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Associated Press
Ron Whitney, host at Whiting Campground in Maple Canyon, and his dog Baby gaze out the window of their trailer home while eating breakfast.

PROVO — Pulling a red bandana from his pocket, Ron Whitney, 73, removes his glasses and dabs the sweat from his face, forehead and neck. Sitting at the table inside his aging camper, Whitney opens a large bottle of Powerade and sips the cold drink, enjoying a little reprieve from the summer heat outside. It's a well-deserved morning break for Whitney, the campground host at Whiting Campground in Maple Canyon. After an early start cleaning up after the weekend rush, there is still much more to do.

Anyone visiting the campground in the past three years will have no doubt spotted Whitney, maybe even stopped to chat with him or just seen the host and his dog briefly, cruising by in a golf cart, arm outstretched in a friendly wave.

Upon retiring from what Whitney calls "real world work," he quickly signed up with the recreational management company American Land & Leisure and was applying for the Whiting Campground before the company even got the contract for it.

For four years he worked at other campgrounds before finally settling in the familiar surroundings east of Mapleton.

"I relate to this canyon. My dad was born and raised in Mapleton so we spent a lot of time up here when I was young," he told the Daily Herald, recalling family gatherings and camping trips in the area and hunting his first deer on the mountain above.

"I've been coming up this canyon mostly all my life," Whitney said.

From the sound of it, a good deal of that life has been spent working hard and that doesn't seem to be changing even in retirement.

After graduating from Brigham Young High School in 1957, Whitney served in the U.S. Navy, worked on road construction, as a taxi cab driver and at the Tooele Army Depot loading ammunition, and that's just scratching the surface. He even started his own recreation cleanup company, maintaining campsites in the Spanish Fork District.

The business didn't last long, however, as the U.S. Forest Service implemented pack-in-pack-out, and his services were no longer required. It was tough work while it lasted, 12 hours a day, six days a week, but it was work he enjoyed.

"Now at my age I'm doing good getting this campground cleaned up in a week," Whitney said, still sipping Powerade while enjoying his break, one of a number he takes to divide up his daily workload.

Arriving the first of April, Whitney gets a head start cleaning up the campground before visitors begin arriving Easter weekend. For the next six months he lives at Whiting, packing up around mid-September after the last of the large group reservations have come and gone.

Waking early and having a quick breakfast, Whitney is usually at work by 8 a.m., looking to get most of the difficult tasks done before the heat of day. With 25 campsites and two large group sites to take care of, there is plenty for one man to do, keeping him busy six days a week.

Whether checking on reservations, doing the paperwork, painting tables, cleaning bathrooms (the "technical work," as he calls it), digging out fire pits or enforcing the rules, Whitney takes great pride in his work and is happy to hear any compliments that come his way.

He gives guests a quick rundown of the most important rules he wishes them to follow: pets on leash, generators off 10 p.m. to 7 a.m., litter-free campsite, extinguish fires with water.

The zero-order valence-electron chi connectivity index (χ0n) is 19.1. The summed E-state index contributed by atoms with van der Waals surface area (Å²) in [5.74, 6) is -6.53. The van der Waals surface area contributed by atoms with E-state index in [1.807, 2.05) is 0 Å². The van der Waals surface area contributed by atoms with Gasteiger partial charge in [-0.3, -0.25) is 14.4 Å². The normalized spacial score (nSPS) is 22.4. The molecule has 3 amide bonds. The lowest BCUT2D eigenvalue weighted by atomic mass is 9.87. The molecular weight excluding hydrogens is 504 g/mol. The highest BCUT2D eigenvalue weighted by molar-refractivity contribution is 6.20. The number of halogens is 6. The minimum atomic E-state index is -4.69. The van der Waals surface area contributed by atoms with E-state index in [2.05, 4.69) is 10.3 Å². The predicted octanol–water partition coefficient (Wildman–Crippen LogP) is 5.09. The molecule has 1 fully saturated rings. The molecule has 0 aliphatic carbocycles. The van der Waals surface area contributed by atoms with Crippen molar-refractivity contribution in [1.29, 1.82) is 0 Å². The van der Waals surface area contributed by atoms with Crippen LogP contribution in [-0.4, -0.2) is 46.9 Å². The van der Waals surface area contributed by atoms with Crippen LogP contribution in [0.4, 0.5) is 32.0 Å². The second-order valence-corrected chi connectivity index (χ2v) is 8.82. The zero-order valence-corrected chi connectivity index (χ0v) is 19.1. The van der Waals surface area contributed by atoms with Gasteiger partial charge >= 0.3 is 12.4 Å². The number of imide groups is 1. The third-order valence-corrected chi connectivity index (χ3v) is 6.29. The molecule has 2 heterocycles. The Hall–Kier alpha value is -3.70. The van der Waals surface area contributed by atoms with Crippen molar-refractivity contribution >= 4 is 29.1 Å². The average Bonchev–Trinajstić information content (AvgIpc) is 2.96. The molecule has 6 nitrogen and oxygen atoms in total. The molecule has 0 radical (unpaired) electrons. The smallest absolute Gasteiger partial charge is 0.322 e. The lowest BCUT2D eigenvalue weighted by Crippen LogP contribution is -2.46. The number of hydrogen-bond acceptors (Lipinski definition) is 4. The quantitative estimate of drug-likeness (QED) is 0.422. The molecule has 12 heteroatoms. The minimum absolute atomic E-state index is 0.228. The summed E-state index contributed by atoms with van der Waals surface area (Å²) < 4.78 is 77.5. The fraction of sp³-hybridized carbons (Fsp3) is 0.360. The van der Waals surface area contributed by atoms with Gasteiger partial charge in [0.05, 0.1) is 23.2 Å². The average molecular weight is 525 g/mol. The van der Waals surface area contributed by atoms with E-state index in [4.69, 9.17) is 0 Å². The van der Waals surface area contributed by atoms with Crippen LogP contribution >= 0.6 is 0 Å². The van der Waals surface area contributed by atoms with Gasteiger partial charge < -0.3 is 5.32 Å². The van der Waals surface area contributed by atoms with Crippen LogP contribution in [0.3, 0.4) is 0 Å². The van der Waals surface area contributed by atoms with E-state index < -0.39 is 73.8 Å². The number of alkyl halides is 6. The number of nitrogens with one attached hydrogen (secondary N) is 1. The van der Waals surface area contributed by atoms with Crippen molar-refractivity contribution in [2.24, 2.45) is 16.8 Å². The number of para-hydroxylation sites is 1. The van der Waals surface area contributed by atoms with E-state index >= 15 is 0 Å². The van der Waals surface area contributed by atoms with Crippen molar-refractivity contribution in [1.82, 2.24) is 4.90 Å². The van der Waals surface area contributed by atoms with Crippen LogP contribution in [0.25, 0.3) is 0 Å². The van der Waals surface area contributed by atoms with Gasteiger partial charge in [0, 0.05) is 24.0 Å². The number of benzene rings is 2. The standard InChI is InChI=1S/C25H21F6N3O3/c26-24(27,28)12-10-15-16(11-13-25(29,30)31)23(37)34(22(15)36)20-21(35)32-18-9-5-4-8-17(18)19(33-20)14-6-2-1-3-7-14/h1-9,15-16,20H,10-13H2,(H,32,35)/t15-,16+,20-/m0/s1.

"And No. 5 — enjoy," he said to new guests before pulling away on his golf cart, his dog Baby sitting next to him keeping an eye out for visiting canines.

Each Tuesday Whitney gets a day off, if you can call it that. He works on his truck, gets a haircut for the dog, goes to doctor appointments, does laundry, buys groceries. The list goes on and on, making his work

sound easy.

"It's getting harder as I get older," Whitney said, admitting it takes him a little longer to get the work done than it did three years ago.

He frequently gets help from local Boy Scout troops and other volunteers.

"I'm a firm believer that if you get volunteers, use 'em," he said. "It takes a lot of work off my shoulders."

With or without the help, Whitney wouldn't give it up. He enjoys the work, enjoys his trailer, enjoys the simplicity of it all.

"It's simple, it's easy. Most expensive thing is keeping gas in this generator so I can watch my John Wayne movies," he said, showing off a collection of DVDs including some of his favorites — "Green Berets" and "Chisum."

If he's not enjoying a good movie, he's working his way through a stack of used books picked up from the book exchange in Spanish Fork.

"Usually by six or seven o'clock I'm plugged into a movie or reading a book," he said.

The 17-foot trailer is a bit small, and one day he hopes to upgrade if even by just a few feet. But it seems that's a lot of money and a long way off.

Still, Whitney seems comfortable in the old trailer, shaded from sun and sheltered from wind by a nice canopy of trees, a comfortable mattress to sleep on, a table to eat and work at and plenty of friendly neighbors coming and going from all over the world.

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The best part of living in the trailer is that come the end of the season, "Just hook onto it and," Whitney whistled, pointing down the winding road to the valley below, "down the canyon I go."

By the time September rolls around he's usually looking forward to leaving, but by that time he's also signed the papers to come back the following year.

While he'd initially planned on only signing up as camp host for a single season, just to say he had the experience, Whitney is working his seventh year and planning on doing the same next spring. The winter he'll spend down in the valley, maybe in Nephi.

"Home is where the trailer is now," he said.